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Ann N Y Acad Sci. 2005 Jun;1043:201-10.

Ketosis leads to increased methylglyoxal production on the Atkins diet.

Author information

1
Dartmouth Medical School, Dartmouth Hitchcock Medical Center, 1 Medical Center Drive, Lebanon, NH 03756, USA. paul.j.beisswenger@dartmouth.edu

Abstract

In the popular and widely used Atkins diet, the body burns fat as its main fuel. This process produces ketosis and hence increased levels of beta-hydroxybutyrate (BOB) acetoacetate (AcAc) and its by-products acetone and acetol. These products are potential precursors of the glycotoxin methylglyoxal. Since methylglyoxal and its byproducts are recognized as a significant cause of blood vessel and tissue damage, we measured methylglyoxal, acetone, and acetol in subjects on the Atkins diet. We found that by 14-28 days, methylghyoxal levels rose 1.67-fold (P = 0.039) and acetol and acetone levels increased 2.7- and 6.12-fold, respectively (P = 0.012 and 0.028). Samples from subjects with ketosis showed even greater increases in methylglyoxal (2.12-fold), as well as acetol and acetone, which increased 4.19- and 7.9-fold, respectively; while no changes were seen in samples from noncompliant, nonketotic subjects. The increase in methylglyoxal implies that potential tissue and vascular damage can occur on the Atkins diet and should be considered when choosing a weight-loss program.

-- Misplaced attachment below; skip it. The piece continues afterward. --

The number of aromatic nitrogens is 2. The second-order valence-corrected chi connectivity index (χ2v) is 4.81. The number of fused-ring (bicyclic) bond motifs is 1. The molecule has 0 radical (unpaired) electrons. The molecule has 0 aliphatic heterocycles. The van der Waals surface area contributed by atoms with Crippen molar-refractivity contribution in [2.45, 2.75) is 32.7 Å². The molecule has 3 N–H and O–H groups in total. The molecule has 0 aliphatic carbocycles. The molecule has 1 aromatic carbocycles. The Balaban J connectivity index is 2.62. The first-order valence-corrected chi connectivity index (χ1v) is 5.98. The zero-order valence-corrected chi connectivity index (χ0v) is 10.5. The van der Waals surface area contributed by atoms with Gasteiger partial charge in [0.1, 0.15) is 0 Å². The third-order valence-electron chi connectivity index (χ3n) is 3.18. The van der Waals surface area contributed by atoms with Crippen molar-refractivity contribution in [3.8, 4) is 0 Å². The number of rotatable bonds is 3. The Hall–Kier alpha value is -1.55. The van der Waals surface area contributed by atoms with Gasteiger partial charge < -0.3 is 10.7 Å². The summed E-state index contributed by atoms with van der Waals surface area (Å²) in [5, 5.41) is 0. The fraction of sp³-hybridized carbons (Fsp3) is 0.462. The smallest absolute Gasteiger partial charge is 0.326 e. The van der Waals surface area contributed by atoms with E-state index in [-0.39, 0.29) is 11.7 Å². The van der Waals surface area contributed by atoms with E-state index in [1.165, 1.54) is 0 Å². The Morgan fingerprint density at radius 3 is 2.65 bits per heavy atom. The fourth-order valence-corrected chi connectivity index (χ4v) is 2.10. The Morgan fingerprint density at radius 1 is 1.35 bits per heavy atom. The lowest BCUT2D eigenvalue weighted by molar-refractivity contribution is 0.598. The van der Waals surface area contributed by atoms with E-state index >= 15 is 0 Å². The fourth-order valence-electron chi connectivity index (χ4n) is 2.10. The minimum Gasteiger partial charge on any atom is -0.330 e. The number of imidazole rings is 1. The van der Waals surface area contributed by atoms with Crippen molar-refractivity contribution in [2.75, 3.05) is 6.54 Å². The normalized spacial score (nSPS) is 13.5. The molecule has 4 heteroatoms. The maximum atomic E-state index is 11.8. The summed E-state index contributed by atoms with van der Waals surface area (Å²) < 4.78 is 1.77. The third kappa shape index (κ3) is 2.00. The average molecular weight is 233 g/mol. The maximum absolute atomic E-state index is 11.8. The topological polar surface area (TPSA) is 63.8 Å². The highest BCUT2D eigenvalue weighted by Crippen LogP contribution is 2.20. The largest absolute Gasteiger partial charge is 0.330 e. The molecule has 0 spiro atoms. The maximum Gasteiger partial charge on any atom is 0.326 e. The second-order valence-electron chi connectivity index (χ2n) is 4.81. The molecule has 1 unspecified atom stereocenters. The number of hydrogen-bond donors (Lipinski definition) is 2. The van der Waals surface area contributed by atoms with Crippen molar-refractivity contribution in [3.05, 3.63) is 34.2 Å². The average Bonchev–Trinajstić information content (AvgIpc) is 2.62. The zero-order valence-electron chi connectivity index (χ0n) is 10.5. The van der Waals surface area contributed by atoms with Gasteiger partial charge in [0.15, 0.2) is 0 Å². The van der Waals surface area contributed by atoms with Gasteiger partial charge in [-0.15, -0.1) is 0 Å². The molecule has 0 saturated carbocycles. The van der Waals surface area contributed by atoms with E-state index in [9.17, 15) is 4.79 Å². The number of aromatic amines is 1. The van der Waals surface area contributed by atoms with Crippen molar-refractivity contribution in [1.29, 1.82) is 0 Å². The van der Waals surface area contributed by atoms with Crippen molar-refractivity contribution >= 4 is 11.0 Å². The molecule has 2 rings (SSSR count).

PMID:
16037240
DOI:
10.1196/annals.1333.025
[Indexed for MEDLINE]

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